Why bother match racing at 4 knots when the America’s Cup demands you race at 40? I asked the Italians from Luna Rossa this question at the Monsoon Cup in Malaysia. Meanwhile, what to make of Iain Murray’s job change, from gamekeeper to poacher? And which other big-name Australians will follow the ‘Big Fella’ to Hamilton Island?
The 34th America’s Cup was great, and all the more so after what was the least competitive, most dull and least well attended Louis Vuitton Cup in its 30 year history. As I wrote three years ago, and three years before that, the last two Challengers of Record have not challenged at all, but rolled over to have their tummies tickled by the Defender. This time we’re hoping the new Challengers of Record, the Oatleys from Australia, will be less poodle and more bulldog.
I have barely drawn breath since Oracle’s stunning comeback on San Francisco Bay. A month later, it becomes increasingly clear that the 34th America’s Cup will go down as a classic. A defining moment in the event’s long history. But already for the sailors, the 34th Cup is ancient history as they try to make sense of an uncertain future...
After a summer of some of the most high-speed but dull racing the world never wanted to see, the America’s Cup Final delivered some of the most spectacular, unpredictable match racing in the event’s 162-year history. I thought the 2007 final between New Zealand and Alinghi was great. San Francisco 2013 was better.
The two races I witnessed of the Louis Vuitton Cup finals in San Francisco, I was fortunate to see two boats cross the finish line, both intact and still sailing. Until that point, the challenger finals had been a war of attrition, with a nosedive bringing the Kiwis precariously close to capsizing their usually impeccably sailed AC72, Aotearoa.
Changing the rules at the last minute... was it for safety reasons or to gain competitive advantage? In a game where anything goes in the quest for victory, this could be seen as typical Machiavellian fare for the America’s Cup. Trouble is, so soon after the death of Andrew Simpson, quibbling over the merits of ‘rudder elevators’ seems a bit trivial and tasteless.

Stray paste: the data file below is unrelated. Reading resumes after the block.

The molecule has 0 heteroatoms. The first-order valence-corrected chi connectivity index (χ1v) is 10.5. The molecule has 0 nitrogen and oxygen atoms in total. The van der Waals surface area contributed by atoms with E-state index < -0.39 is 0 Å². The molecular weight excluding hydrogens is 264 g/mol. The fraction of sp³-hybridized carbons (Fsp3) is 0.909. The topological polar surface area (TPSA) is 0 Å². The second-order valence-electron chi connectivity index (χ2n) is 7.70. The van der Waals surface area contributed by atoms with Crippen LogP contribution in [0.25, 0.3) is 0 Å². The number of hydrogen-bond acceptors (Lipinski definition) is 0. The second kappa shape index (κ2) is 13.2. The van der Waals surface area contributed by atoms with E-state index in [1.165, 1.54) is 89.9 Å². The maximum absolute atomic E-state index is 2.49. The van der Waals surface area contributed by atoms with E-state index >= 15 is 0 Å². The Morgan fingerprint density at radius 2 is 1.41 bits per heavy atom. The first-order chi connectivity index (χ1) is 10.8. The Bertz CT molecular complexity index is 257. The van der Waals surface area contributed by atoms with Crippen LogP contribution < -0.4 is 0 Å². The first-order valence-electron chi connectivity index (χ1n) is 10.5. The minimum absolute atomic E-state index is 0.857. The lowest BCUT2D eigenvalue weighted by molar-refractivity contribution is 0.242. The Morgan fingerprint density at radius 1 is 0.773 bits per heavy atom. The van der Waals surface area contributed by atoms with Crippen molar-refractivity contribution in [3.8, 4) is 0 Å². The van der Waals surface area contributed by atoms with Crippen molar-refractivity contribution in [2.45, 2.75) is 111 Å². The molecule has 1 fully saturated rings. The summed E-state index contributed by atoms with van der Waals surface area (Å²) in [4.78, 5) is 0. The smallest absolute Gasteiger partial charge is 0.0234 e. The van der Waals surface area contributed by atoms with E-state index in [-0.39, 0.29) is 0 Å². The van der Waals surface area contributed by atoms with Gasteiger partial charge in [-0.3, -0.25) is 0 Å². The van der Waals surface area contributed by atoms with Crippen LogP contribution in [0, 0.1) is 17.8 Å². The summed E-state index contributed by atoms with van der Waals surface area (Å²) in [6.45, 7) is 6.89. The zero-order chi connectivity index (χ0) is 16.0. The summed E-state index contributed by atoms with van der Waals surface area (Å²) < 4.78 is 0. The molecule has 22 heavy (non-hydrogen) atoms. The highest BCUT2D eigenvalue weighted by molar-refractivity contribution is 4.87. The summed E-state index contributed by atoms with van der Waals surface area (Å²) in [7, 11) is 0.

Thirty years ago I remember waking up and hurrying downstairs to open the Daily Telegraph and find out who had won the America’s Cup. In a pre-internet age, news travelled slowly, and so did the boats. But Australia II’s victory was a massive day for Australia and a major turning point for the Cup. Fast-forward 30 years, and the boats are six-times quicker but far fewer in number. So will 2013 go down as a vintage year in Cup history?
The death of Andrew ‘Bart’ Simpson has been a huge wake-up call for the organisers of the America’s Cup who have been mounting an eleventh hour review of safety issues, things that should have been discussed and resolved after Oracle’s AC72 capsize last October. All too late for Bart, but let’s hope these safety proposals will avert further fatalities this summer.
Alas, Naples marked the end of the America’s Cup World Series which has lit up the sailing world for the past two seasons. So why weren’t some of the big guns in Italy? The Defender and Challenger of Record had more important work to be done on San Francisco Bay. But if the top table of Oracle doesn’t show up at its own party, why should the rest of the world care?
Alas, Naples marked the end of the America’s Cup World Series which has lit up the sailing world for the past two seasons. So why weren’t some of the big guns in Italy? The Defender and Challenger of Record had more important work to be done on San Francisco Bay. But if Oracle doesn’t show up at its own party, why should the rest of the world care?